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Eleanor of Portugal, Holy Roman Empress

From Wikipedia, the free encyclopedia

Eleanor of Portugal (18 September 1434 – 3 September 1467) was Empress of the Holy Roman Empire. A Portuguese infanta (princess), daughter of King Edward of Portugal and his wife Eleanor of Aragon, she was the consort of Holy Roman Emperor Frederick III and the mother of Holy Roman Emperor Maximilian I.


Eleanor was born in Torres Vedras on 18 September 1434, one of the nine children of King Edward of Portugal and Eleanor of Aragon. She was the third eldest daughter, but her two older sisters died when they were young, leaving Eleanor as the eldest surviving daughter.

When her father died five days before her fourth birthday, Eleanor's brother Afonso V succeeded him as king with her mother as regent. The following March, her mother gave birth to another daughter, Joan, who would become the notorious wife of Henry IV of Castile.

In 1440, Eleanor's mother was forced to go into exile in Castile after losing litigation against her brother-in-law Peter, Duke of Coimbra, for the regency of the young King Afonso. She left Eleanor behind, because she was ill at the time.


Frederick III and Eleanor of Portugal.
Frederick III and Eleanor of Portugal.

Eleanor's marriage partner was likely suggested by her aunt Isabella of Portugal, Duchess of Burgundy. Arrangements were made by Eleanor's maternal uncle Alfonso V, King of Aragon and Naples, who, in 1448, sent artists from his court to paint Eleanor. Eleanor was also suggested as a marriage partner for Louis, Dauphin of France, the eldest son of King Charles VII, but she herself preferred to marry Frederick, because a match with him would give her the title of empress instead of queen. The practical negotiations were made in Naples and completed in 1451. During the sea travel, the fleet escorting Eleanor to Italy was tormented by pirates and storms, and there were rumours that she had been lost at sea. Eleanor and Frederick met in Sienna: Frederick was said to have paled when he saw her, partly out of excitement for her beauty, but also out of worry that she would have troubles giving birth because of her slender and frail appearance. The marriage took place in Rome. Upon her coronation, she was also given the name Helena, but she never used this name. The festivities were hosted by her uncle, the king of Naples.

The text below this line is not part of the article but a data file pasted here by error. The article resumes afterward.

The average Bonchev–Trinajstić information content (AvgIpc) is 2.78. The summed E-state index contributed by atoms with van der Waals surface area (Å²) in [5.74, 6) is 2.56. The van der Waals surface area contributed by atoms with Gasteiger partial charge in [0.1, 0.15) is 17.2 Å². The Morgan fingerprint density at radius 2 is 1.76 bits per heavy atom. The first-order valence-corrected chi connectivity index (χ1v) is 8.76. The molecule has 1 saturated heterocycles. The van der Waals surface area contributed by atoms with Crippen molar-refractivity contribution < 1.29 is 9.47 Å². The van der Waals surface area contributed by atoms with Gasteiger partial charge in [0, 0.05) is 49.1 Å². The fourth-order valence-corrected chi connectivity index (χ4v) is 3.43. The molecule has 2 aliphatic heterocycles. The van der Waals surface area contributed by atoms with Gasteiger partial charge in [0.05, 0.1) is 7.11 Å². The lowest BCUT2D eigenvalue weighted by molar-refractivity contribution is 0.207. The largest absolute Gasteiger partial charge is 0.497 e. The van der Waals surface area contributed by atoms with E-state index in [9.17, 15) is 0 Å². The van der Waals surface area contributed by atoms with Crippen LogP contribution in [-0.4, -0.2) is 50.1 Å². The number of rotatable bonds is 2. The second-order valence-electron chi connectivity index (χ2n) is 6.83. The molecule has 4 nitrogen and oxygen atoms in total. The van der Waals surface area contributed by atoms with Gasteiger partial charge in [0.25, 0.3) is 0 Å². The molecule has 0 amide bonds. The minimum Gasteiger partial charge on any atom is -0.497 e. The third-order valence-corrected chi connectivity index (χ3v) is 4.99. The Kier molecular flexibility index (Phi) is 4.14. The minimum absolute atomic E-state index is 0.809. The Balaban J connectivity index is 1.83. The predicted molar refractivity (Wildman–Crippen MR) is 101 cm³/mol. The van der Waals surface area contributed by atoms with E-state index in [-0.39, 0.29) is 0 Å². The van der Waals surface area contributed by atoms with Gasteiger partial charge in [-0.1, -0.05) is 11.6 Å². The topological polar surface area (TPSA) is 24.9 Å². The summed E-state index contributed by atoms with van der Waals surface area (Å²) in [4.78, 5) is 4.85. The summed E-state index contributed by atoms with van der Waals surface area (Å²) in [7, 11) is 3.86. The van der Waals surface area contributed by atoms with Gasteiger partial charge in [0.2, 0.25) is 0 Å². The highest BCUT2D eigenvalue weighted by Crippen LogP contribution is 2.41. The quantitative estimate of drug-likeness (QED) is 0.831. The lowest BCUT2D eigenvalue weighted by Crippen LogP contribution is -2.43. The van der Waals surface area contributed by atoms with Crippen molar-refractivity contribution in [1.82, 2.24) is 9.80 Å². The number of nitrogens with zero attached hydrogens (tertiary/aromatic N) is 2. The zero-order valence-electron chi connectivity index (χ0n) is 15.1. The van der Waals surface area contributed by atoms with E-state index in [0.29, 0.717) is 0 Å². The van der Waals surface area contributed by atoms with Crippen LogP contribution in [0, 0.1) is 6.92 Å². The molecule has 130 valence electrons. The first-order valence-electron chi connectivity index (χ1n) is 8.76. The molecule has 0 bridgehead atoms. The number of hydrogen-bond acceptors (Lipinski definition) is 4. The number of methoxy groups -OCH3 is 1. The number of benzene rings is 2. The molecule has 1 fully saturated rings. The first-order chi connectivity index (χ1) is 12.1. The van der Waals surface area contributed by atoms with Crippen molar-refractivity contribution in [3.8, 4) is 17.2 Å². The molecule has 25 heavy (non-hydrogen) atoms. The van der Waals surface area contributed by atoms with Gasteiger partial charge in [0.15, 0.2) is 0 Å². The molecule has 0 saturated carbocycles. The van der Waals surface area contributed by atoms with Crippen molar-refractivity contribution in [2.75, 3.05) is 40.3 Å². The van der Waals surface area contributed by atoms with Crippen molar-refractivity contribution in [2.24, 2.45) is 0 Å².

Eleanor and Frederick were dissimilar and never happy. She was an ambitious and willful woman who frequently participated in intrigues, whereas the emperor was a sober and uninspiring man. Her interest in dancing, gambling and hunting was not shared by Frederick, and their relationship was affected by their differences. Frederick sent Eleanor's vast Portuguese entourage home after the wedding because of the cost, and she suffered from homesickness; he also blamed her for causing the death of several of their children by letting them eat Portuguese food, and therefore took over the upbringing of the remaining children entirely for himself. During a period of siege in Vienna, when people were forced to eat rats, cats and dogs, she was known for trying to cheer people up. In historical writings, there is a sense that Eleanor was taken from a splendid, extravagant and luxurious court in Portugal to a cultural wasteland in Vienna because of her spouse's strict economic sense.

Marriage and children

Eneias Silvio Piccolomini (the future Pope Pius II) celebrating the marriage between Frederick III and Eleanor.
Eneias Silvio Piccolomini (the future Pope Pius II) celebrating the marriage between Frederick III and Eleanor.

On 16 March 1452 in Rome, she married the German King Frederick III, and the two were crowned Holy Roman Emperor and Empress three days later, on 19 March 1452, by Pope Nicholas V at St. Peter's Basilica. Her dowry was used by her husband to alleviate his financial problems and cement his power. Frederick III was the last Holy Roman Emperor to be crowned in Rome.

With Frederick III she had five children:

Eleanor died in Wiener Neustadt on 3 September 1467 and is buried in the Neukloster, the Cistercian monastery of that same city, where her tombstone may be seen.



  1. ^ a b Stephens, Henry Morse (1903). The Story of Portugal. G.P. Putnam's Sons. p. 139. Retrieved 17 September 2018.
  2. ^ a b c d e f g h i j k l m n de Sousa, Antonio Caetano (1735). Historia genealogica da casa real portugueza [Genealogical History of the Royal House of Portugal] (in Portuguese). 2. Lisboa Occidental. p. 497.
  3. ^ a b John I, King of Portugal at the Encyclopædia Britannica
  4. ^ a b c d e f Armitage-Smith, Sydney (1905). John of Gaunt: King of Castile and Leon, Duke of Aquitaine and Lancaster, Earl of Derby, Lincoln, and Leicester, Seneschal of England. Charles Scribner's Sons. p. 21. Retrieved 17 July 2018.
  5. ^ a b Peter I, King of Portugal at the Encyclopædia Britannica
  6. ^ a b de Sousa, Antonio Caetano (1735). Historia genealogica da casa real portugueza [Genealogical History of the Royal House of Portugal] (in Portuguese). 2. Lisboa Occidental. p. 4.
  • Sigrid-Maria Größing, AEIOU - Glück und Unglück im österreichischen Kaiserhaus, Verlag Amalthea, ISBN 978-3-85002-633-8
Elanor of Portugal
Cadet branch of the House of Burgundy
Born: 18 September 1434  Died: 3 September 1467
Royal titles
Title last held by
Elizabeth of Luxembourg
Queen of the Romans
Title next held by
Bianca Maria Sforza
Title last held by
Barbara of Cilli
Holy Roman Empress
This page was last edited on 26 August 2019, at 04:49
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